New Illinois Insurance Tax Earmarked To Fund Medicaid

Nqaba Matshazi

Nqaba has been working as an investigative journalist for the last 10 years. He has written for various media outlets across the world. Nqaba has been working as an investigative journalist for the last 10 years. He has written for various media outlets across the world.

Illinois governor J.B. Pritzker has proposed a new tax on managed care organizations (MCO), which he hopes will raise $390 million, with the money expected to fund state Medicaid costs.

Pritzker is reportedly taking a leaf out of California’s and Ohio’s books regarding the new levy; both states tax certain insurance companies to help fund Medicaid.

The Institute for Illinois’ Fiscal Stability explained that the new tax would follow the “general pattern of other healthcare provider taxes, including Illinois’ longstanding hospital assessment program.”

Pulling in more federal funds for Medicaid

The Institute further stated that provider taxes, which are used in every state except Alaska, are a way to pull in more federal funds for Medicaid at no cost to the state. With the new tax proposal, Illinois is expected to generate an additional $1.2 billion in Medicaid spending, a result of federal reimbursements.

 

Already, Illinois receives the lowest amount of federal funding per Medicaid beneficiary of any state, and advocates have long viewed this kind of tax as an untapped resource, it was reported.

In explaining the new tax, the Institute for Illinois’ Fiscal Stability said that under the proposed MCO tax, health insurance plans would be assessed at a total of about $867 million per year.  These funds would be deposited in a special Medicaid account, with $390 million of the proceeds being used to cover Medicaid costs that are now paid from general funds.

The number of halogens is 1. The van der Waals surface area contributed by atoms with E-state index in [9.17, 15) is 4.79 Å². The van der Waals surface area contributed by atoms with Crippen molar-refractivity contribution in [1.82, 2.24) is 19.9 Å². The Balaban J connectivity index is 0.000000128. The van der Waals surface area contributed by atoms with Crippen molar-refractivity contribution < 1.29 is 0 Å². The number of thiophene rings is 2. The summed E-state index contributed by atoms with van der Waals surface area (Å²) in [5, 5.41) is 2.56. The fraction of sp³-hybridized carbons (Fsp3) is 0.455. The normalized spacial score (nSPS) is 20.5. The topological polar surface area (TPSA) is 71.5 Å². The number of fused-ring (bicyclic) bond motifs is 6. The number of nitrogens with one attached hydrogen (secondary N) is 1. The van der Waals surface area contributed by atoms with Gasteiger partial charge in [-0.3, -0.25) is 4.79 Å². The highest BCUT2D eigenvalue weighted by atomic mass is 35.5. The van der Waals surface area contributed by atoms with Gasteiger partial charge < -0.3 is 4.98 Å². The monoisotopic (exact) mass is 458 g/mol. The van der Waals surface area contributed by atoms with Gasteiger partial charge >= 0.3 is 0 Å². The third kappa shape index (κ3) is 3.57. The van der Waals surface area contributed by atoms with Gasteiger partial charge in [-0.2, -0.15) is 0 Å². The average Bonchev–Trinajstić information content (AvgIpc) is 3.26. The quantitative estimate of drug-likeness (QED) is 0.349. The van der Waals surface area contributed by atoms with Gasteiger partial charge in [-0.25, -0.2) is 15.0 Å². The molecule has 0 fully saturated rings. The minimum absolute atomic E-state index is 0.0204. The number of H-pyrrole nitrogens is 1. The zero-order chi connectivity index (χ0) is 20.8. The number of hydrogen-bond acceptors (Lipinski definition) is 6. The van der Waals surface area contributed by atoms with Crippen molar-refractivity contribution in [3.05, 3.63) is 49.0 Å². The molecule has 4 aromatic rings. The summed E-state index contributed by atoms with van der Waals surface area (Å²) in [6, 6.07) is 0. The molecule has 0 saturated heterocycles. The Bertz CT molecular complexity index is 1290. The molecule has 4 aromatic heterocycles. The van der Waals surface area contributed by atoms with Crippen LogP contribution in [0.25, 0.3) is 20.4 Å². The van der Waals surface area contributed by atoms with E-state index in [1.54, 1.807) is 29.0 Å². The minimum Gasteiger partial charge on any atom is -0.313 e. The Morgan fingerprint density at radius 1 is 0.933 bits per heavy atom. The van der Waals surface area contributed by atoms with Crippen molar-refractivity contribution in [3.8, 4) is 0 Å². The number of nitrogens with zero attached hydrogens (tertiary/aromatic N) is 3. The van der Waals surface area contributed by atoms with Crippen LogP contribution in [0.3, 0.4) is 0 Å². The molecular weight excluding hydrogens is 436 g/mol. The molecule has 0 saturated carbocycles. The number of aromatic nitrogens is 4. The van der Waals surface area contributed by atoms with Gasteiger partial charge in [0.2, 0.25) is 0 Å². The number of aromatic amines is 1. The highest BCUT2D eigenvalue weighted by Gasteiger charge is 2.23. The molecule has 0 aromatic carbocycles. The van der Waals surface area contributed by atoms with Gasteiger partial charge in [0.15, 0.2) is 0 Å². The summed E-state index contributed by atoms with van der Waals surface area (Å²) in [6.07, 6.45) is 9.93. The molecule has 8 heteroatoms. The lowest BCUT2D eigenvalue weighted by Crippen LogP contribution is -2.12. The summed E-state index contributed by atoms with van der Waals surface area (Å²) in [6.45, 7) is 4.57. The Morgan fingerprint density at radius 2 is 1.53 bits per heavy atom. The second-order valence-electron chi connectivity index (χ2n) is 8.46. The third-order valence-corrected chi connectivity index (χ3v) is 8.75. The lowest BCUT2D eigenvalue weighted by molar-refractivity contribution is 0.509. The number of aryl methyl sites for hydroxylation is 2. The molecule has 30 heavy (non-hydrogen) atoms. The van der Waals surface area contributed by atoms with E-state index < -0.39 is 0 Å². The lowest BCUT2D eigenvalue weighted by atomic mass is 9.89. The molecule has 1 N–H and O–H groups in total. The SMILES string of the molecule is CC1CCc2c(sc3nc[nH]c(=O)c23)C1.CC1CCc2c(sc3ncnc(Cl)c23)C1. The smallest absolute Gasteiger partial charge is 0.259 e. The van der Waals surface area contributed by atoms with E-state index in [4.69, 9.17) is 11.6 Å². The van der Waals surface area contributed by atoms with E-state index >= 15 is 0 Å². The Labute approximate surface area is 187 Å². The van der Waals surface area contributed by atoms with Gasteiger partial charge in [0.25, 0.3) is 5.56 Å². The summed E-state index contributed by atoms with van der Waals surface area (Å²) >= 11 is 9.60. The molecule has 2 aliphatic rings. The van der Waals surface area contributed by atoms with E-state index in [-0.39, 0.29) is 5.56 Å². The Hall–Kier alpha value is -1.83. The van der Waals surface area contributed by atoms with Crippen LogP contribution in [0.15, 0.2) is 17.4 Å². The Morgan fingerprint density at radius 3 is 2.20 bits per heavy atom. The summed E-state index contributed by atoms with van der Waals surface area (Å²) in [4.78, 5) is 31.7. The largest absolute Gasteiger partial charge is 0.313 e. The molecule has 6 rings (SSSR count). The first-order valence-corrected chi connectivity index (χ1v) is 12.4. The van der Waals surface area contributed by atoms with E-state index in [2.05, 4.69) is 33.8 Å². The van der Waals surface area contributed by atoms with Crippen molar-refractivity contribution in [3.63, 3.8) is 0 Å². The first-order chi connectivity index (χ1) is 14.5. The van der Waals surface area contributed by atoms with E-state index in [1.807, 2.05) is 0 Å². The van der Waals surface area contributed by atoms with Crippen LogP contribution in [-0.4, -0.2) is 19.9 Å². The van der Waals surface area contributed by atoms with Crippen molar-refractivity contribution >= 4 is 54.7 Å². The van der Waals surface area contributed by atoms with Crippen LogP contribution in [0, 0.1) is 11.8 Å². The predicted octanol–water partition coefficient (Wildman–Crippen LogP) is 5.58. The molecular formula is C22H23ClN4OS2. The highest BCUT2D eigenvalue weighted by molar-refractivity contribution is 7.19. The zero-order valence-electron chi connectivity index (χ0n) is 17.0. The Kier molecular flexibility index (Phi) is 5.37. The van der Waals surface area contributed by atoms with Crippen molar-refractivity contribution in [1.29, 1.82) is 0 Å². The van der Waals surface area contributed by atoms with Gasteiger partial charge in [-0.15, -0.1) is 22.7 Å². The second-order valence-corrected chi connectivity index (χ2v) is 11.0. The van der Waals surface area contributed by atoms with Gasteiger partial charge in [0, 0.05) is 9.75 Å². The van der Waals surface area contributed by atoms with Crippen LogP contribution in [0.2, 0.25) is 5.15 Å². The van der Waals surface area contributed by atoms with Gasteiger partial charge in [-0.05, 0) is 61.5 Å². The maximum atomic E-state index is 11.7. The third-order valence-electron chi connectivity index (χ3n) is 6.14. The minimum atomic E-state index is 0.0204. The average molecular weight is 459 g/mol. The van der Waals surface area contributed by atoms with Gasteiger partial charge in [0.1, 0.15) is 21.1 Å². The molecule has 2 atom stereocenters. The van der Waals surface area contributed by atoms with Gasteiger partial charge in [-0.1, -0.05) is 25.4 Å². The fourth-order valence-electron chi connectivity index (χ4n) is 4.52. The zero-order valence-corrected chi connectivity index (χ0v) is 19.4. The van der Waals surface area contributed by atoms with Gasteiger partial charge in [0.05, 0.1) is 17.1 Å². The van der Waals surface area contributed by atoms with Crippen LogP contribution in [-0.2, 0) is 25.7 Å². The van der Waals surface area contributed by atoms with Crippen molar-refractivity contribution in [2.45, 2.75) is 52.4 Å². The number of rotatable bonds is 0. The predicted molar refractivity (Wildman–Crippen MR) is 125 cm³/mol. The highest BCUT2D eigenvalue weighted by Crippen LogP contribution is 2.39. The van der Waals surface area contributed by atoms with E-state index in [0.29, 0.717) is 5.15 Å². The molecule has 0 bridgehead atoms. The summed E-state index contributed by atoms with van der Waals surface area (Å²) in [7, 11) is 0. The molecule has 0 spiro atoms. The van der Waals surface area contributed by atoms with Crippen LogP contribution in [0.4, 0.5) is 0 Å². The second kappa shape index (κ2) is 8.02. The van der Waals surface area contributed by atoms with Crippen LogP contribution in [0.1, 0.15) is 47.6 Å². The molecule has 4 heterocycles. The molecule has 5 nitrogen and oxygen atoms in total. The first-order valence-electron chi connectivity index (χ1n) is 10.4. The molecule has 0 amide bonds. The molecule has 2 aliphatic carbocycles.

“The remaining $477 million, when matched by the federal government at an estimated average rate of about 60 percent, would generate a total of approximately $1.2 billion. Most of this amount would go back to Medicaid MCOs to cover their additional tax expenditures, according to state officials, while the remaining $300 million to $400 million would be used for new Medicaid spending,” the institution said.

State Rep. Greg Harris (Chicago-D) was quoted saying the new tax could “support increasing wages for healthcare workers and (relieve) some of the burden on taxpayers by replacing state dollars with federal dollars.” Harris is said to have been working on the idea for several years now.

MCOs are middlemen managing Medicaid funds. Their purpose is to improve patient care and lower costs by avoiding preventable emergency room visits or hospital readmissions. However, the system has drawn the ire of Illinois legislators who think it must be reformed because it was not serving its intended purpose.

Pritzker’s tax proposal means that MCOs would be the single largest source of new revenue for the state.

Passing the tax bill to the consumer?

Critics argue that the tax proposal is complex and, predictably, insurance lobbies and health care interests are rallying against it. The biggest concern for the insurance industry is that there is no way to implement the proposal without taxing every insurer, “that means private insurers, too – the big guys and the little guys.”

“One of the most important issues for everyday citizens is the rising cost of health care. Taxing healthcare to get more federal funds to cover Medicaid isn’t going to result in more affordable healthcare options for the everyday worker,” Aaron Winters of the Illinois Chamber of Commerce said, arguing that the new tax will only be passed onto consumers.

Harris has shot back at this argument, saying “In the bill, we will specifically prohibit insurance companies from passing the tax onto consumers.”

The governor’s senior budget staff said that under the tax proposal, health insurance companies can be taxed at different rates so that private schemes would not be hit hard. If this is implemented, Illinois will again be following in the footsteps of California and Ohio, whose MCO tax programs have tiered rate structures that apply much lower rates to non-Medicaid health insurance plans than to Medicaid plans.

The state has already said that some of the money received as federal rebates for Medicaid could be given back to health insurers.


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